EPA inspector general whitewashes Richard Windsor e-mail scandal — only interviewed EPA officials

The EPA IG concludes:

We found no evidence that the EPA used, promoted or encouraged the use of private “non-governmental” email accounts to circumvent records management responsibilities or reprimanded, counseled or took administrative actions against personnel for using private email or alias accounts for conducting official government business. EPA senior officials said they were aware of the agency records management policies and, based only on discussions with these senior officials, the OIG found no evidence that these individuals had used private email to circumvent federal recordkeeping responsibilities.

The previous EPA Administrator and the then Acting EPA Administrator who followed were issued two EPA email accounts. One account was made available to the public to communicate with the EPA Administrator and the other was used to communicate internally with EPA personnel. This was the common practice for previous Administrators. The practice is widely used within the agency and is not limited to senior EPA officials. These secondary EPA email accounts present risks to records management efforts if they are not searched to preserve federal records.

The agency recognizes it is not practical to completely eliminate the use of private email accounts. However, the agency had not provided guidance on preserving records from private email accounts. The EPA has not implemented oversight processes to ensure locations provide consistent and regular training on records management responsibilities, and employees complete available training on their delegated National Records Management Program duties. Inconsistencies in employee out-processing procedures pose risks that federal records are not identified and preserved before an employee departs the agency. EPA also lacks an automated tool to create federal records from its new email system.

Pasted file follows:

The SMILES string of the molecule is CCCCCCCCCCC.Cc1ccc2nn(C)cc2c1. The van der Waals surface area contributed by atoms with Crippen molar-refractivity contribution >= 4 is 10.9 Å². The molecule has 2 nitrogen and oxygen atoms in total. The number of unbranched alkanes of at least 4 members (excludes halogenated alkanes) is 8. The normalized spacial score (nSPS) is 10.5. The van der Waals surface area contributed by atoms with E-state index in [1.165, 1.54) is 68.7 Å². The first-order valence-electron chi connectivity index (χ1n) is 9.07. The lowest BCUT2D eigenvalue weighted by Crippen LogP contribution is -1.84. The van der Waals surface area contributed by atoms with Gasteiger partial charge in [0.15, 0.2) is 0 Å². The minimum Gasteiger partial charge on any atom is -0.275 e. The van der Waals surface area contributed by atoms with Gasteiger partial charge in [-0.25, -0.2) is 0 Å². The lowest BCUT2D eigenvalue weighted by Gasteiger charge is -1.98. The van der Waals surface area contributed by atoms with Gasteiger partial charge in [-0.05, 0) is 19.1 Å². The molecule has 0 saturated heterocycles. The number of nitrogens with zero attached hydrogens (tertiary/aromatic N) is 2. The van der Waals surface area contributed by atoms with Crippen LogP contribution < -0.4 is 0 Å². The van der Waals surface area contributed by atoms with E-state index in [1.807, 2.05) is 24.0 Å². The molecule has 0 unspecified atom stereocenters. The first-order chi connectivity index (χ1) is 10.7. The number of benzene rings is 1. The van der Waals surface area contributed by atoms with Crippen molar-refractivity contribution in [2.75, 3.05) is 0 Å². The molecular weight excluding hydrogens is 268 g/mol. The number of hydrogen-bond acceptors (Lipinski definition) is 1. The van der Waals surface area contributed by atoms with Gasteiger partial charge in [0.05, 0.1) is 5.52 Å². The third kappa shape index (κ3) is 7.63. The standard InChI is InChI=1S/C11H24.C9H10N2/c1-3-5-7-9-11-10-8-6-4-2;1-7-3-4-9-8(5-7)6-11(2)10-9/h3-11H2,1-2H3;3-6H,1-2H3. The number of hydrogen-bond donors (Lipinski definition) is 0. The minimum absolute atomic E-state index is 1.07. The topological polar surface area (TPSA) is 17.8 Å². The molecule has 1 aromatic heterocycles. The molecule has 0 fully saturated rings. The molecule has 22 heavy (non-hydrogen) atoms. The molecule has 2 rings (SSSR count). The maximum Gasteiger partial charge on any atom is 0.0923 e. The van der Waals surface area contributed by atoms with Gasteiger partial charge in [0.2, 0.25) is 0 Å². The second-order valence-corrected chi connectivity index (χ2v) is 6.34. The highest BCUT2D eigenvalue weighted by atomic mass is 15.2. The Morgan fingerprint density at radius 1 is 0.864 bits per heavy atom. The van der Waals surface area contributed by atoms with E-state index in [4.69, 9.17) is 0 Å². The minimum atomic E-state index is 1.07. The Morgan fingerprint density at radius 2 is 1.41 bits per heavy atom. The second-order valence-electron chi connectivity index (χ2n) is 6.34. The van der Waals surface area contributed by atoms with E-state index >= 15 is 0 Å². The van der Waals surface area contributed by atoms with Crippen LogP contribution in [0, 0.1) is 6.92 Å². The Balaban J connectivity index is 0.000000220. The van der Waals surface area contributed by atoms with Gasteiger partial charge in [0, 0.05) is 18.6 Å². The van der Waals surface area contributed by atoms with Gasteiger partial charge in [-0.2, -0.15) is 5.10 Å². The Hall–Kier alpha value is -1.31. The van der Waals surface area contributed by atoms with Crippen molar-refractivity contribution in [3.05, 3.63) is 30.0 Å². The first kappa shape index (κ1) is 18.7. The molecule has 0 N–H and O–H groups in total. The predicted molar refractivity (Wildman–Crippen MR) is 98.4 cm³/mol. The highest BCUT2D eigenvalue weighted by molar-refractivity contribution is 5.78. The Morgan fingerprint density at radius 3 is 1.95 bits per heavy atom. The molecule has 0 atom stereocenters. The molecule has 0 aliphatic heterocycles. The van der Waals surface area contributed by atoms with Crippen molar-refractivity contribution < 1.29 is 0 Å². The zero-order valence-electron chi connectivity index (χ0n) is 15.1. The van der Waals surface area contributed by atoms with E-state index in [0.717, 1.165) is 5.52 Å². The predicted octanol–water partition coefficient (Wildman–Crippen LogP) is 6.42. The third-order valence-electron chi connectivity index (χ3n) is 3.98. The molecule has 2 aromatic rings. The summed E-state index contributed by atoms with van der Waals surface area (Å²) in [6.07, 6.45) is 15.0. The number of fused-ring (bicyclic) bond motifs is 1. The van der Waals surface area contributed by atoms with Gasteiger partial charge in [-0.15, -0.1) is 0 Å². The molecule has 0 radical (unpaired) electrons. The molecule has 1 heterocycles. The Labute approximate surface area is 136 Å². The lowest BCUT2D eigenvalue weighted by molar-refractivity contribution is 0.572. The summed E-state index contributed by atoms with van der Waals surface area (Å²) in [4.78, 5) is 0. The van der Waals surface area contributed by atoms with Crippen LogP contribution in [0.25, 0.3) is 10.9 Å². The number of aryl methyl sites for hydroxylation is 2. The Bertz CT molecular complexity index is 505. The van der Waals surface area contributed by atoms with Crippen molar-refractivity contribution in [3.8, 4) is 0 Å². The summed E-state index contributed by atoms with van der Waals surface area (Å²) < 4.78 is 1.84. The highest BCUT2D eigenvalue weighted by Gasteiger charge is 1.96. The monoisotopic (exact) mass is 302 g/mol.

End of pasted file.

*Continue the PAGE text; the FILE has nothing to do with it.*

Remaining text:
Read the report…

5 thoughts on “EPA inspector general whitewashes Richard Windsor e-mail scandal — only interviewed EPA officials”

  1. I concur. It’d be no different from monitoring all phone conversations. On the other hand, creating and using email addresses under an assumed name is definitely a sign of something. A bit like walking into a bank with a ski mask on during the summer.

  2. “EPA also lacks an automated tool to create federal records from its new email system.”

    Appalling! Federal law requires such records and the lack of such should be a national scandal.

  3. e-mail accounts should not be open to easy discovery – to me, it violates the fifth amendment against forced self incrimination. It also costs a fortune. And it is too much like the snooping by the person who, in the Hank Williams tune “Mind Your Own Business” picks up the phone when it isn’t her ring.

  4. Meanwhile, if you break an environmental law you are guilty until you prove your innocence. Lack of knowledge of the law is not a valid defense.

  5. So…the private email accounts are a problem in that they can’t be managed in accordance with federal law. But the IRS is not going to stop using them and they have do not have adequate training on the relevant laws in regard to these email accounts. So nothing changes – everybody just pretends that there really isn’t a problem. Wonderful.

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